Colcrys is a prescription drug used to treat flares of gout. It reduces swelling and pain by affecting the body’s response to uric acid crystals. Colcrys is also used to treat symptoms of Familial Mediterranean Fever and Behcets syndrome.
Colcrys is not a painkiller, but it reduces the specific pain caused by gout.
Always follow your doctor’s instructions and use Colcrys exactly as prescribed.
Colcrys may damage bone marrow, causing anemia, low white cell counts, and low platelets. Patients taking Colcrys long-term will require frequent blood tests to monitor cell counts along with kidney and liver function.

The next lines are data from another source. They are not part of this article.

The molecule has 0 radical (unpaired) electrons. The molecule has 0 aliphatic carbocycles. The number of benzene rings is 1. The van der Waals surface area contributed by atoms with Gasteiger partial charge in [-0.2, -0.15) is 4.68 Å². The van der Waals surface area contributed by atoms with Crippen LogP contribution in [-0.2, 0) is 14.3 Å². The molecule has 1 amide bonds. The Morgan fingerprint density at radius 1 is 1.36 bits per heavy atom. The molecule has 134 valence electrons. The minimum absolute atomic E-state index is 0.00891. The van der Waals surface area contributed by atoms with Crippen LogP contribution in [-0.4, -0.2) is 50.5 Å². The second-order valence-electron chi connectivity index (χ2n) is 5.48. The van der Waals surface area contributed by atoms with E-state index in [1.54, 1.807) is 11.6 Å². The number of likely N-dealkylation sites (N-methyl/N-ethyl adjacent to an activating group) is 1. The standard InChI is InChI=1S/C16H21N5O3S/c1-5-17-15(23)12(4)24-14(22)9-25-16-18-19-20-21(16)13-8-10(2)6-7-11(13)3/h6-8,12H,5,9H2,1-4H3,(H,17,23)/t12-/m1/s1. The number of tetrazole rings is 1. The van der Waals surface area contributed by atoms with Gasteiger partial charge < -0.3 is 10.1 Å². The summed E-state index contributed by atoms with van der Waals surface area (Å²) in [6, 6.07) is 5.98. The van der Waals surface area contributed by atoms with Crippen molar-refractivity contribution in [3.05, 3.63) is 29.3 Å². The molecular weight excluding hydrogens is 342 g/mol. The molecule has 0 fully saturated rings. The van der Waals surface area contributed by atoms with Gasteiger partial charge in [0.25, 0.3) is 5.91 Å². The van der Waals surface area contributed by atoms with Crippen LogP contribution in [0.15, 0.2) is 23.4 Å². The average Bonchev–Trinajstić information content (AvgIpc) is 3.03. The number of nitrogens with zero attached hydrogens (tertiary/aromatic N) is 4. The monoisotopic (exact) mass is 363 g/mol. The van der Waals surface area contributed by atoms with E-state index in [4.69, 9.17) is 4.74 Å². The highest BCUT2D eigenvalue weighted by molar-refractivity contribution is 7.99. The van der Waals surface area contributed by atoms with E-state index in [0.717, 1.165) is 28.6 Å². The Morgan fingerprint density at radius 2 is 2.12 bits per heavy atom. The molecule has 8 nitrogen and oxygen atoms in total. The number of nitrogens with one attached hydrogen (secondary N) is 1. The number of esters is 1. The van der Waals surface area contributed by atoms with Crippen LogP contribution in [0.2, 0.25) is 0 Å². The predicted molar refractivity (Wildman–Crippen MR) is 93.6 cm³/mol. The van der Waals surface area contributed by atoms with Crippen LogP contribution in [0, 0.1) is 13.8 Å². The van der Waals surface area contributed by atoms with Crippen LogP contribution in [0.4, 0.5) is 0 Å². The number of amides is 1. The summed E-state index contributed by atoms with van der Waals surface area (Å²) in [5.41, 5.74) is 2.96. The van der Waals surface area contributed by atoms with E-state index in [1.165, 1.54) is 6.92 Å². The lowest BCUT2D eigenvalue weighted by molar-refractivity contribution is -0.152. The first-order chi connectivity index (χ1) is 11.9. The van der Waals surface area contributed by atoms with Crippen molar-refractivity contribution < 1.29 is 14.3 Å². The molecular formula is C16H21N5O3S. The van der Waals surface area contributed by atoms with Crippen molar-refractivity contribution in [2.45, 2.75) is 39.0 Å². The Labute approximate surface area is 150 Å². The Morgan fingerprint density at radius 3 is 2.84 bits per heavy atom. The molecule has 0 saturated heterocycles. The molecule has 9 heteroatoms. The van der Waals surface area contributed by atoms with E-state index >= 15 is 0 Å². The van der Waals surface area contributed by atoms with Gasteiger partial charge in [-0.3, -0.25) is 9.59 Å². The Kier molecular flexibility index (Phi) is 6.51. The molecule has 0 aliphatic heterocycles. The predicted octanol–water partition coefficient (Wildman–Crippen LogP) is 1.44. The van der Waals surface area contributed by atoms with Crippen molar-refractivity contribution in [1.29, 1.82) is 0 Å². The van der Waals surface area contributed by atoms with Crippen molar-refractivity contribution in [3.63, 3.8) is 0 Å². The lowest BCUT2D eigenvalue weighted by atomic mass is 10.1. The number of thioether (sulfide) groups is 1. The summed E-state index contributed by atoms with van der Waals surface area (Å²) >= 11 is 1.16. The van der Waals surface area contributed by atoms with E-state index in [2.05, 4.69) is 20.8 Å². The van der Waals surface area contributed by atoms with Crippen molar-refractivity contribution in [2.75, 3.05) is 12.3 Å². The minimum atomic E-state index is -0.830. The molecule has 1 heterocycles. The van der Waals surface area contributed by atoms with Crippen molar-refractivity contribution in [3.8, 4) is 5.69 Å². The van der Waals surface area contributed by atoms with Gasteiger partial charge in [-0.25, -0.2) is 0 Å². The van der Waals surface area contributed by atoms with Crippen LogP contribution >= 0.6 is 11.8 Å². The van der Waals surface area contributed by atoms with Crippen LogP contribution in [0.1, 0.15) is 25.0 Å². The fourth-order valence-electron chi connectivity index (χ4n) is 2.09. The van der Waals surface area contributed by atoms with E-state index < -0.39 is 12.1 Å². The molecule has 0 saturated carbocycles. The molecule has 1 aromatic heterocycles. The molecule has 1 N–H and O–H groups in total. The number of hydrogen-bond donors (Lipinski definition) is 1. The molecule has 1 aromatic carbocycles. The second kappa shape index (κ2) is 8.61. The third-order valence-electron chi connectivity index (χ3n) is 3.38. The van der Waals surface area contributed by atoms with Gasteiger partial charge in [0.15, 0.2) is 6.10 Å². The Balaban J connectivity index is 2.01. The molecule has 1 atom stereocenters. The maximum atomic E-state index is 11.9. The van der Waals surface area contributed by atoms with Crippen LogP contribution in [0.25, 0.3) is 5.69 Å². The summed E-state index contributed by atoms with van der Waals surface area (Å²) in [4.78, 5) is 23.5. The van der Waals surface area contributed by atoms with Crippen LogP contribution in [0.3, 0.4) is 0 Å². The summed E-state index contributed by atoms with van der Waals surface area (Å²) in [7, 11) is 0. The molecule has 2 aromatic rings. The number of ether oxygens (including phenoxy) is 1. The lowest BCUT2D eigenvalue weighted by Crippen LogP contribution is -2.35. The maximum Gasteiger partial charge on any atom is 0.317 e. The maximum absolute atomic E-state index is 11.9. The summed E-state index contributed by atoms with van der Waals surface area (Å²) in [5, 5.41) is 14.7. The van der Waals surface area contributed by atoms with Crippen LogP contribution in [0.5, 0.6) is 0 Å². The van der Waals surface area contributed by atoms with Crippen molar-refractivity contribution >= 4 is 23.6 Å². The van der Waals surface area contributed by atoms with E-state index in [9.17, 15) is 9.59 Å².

Common side effects of Colcrys include:
Contact your doctor if you experience these more serious side effects:
Why can’t I eat grapefruit while taking Colcrys?
Grapefruit and grapefruit juice contain an enzyme that may increase the amount of Colcrys your body absorbs. This interaction can happen even if you don’t take grapefruit and Colcrys at the same time, and may cause toxic side effects.
What can I do to prevent gout flares?
Dietary management may help prevent gout flares, but it won’t necessarily replace the need for medication. You can try reducing fructose intake, and avoiding foods high in purines including alcohol, herring, mussels, sardines, bacon, turkey, and organ meats.